• Llundudno on the northern side of Hout Bay and the road to Bantry Bay has some worthwhile viewing spots if the whales are close to shore so keep your eyes peeled for a whale blow, then stop!
Typical sighting from land. Fish Hoek July 2013 Photo: Roy Allen

Typical sighting from land. Fish Hoek July 2013 Photo: Roy Allen

Water Based Whale Watching:
If you REALLY want to see whales up close and personal then get on the water on a boat trip.  It is a truly memorable experience to be close enough to hear and watch the whales in action.

  • Whale Watching Boat Trips leave Simon’s Town Harbour (weather permitting) daily in whale season at 10:30 and 14:00 but it is recommended to make a reservation.  Cost: R895 per adult and R545 for Children under 12.  Read More… 

    Whale Watching Boat Trip. Photo D Hurwitz August 2012

    Whale Watching Boat Trip. Photo D Hurwitz August 2012

Unexpected Whale Watching Encounters:
Legally one may not approach whales by boat within 300m (unless you have a specific licence) – however the Cape Point Route is a watery playground and if you are participating in water activities you may be lucky enough to encounter a whale during one of these activities.

  • Sea Kayaking with Whales – commercial trips operate from Simon’s Town and paddle to Boulders Beach to see the penguins. During the whale season it is not uncommon to see the whales but keep your distance, enjoy the experience and listen to your guide.

    Sea Kayaking with Whales. Photo: Derek Goldman

    Sea Kayaking with Whales. Photo: Derek Goldman

  • Surfing with Whales – whilst this is not a random activity to undertake casually, the whales have been known to hang out beyond the breakers at Muizenberg and the surfers there get a spectacular view from their boards.

    Sea Kayaking with Whales. Photo: Derek Goldman

    Surfing with Whales. Photo: Dave Jones July 2010

  • Scuba Diving with Whales – it is not uncommon during whale season for the dive boat to be stationary waiting for the divers and to have a Southern Right swim past. Amazing sight to be sitting still and just waiting and watching for the whale to cruise by! Occasionally scuba divers in the Cape get a rare but amazing underwater encounter!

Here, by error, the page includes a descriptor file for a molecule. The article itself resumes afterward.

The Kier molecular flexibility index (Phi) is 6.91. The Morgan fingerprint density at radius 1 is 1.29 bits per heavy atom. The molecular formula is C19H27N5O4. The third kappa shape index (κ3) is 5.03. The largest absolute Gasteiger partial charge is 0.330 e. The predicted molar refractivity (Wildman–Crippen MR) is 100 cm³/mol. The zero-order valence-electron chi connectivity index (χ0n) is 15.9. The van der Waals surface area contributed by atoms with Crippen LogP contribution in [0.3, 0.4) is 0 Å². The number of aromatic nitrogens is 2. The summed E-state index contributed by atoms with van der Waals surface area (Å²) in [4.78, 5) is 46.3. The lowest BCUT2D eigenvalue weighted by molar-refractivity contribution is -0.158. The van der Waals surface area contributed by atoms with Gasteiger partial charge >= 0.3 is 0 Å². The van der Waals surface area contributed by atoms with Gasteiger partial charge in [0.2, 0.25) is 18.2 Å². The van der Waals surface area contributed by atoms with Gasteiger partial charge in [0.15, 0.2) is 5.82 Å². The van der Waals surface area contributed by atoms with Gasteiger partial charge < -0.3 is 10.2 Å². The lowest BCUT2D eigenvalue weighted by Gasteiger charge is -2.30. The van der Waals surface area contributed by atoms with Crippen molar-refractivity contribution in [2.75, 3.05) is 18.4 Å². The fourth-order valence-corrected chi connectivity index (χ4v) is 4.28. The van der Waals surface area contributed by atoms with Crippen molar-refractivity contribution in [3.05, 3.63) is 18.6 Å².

Diving with Whales. Humpbacks under water. Photo: Tony Baskeyfield. Image courtesy of Pisces Divers

    Diving with Whales. Humpbacks under water. Photo: Tony Baskeyfield. Image courtesy of Pisces Divers

Air Based Whale Watching:
A full peninsula helicopter trip from Cape Town to the Cape of Good Hope is an unforgettable experience at the best of times.  During Whale season there is a good chance of seeing the whales from the air as they hang out in the nursery of the deep!

Aerial View of Whales. Photo: South African Tourism

Aerial View of Whales. Photo: South African Tourism

Tell Everyone About it:
If you spot a whale please share your sighting.

Make a Weekend of Whale Watching: 
Day tripping to watch whales, armed with binoculars and a warm jacket is a fabulous excursion but we recommend a whale weekend getaway.  See our 2011 blog of accommodation with views of whales or contact us for suggestions on where to stay and watch whales from your room or the balcony. tel: 021 782 9356

You could stay here and watch whales! Photo: Mike from the Winston

You could stay here and watch whales! Photo: Mike from the Winston

Cape Point Route offers day tourspackagesaccommodationactivities and car hire in Cape Town’s south peninsula in addition to teambuilding events in Cape Town. We will happily arrange group activities, transport and extended programmes.

Call  021 782 9356 or visit www.capepointroute.co.za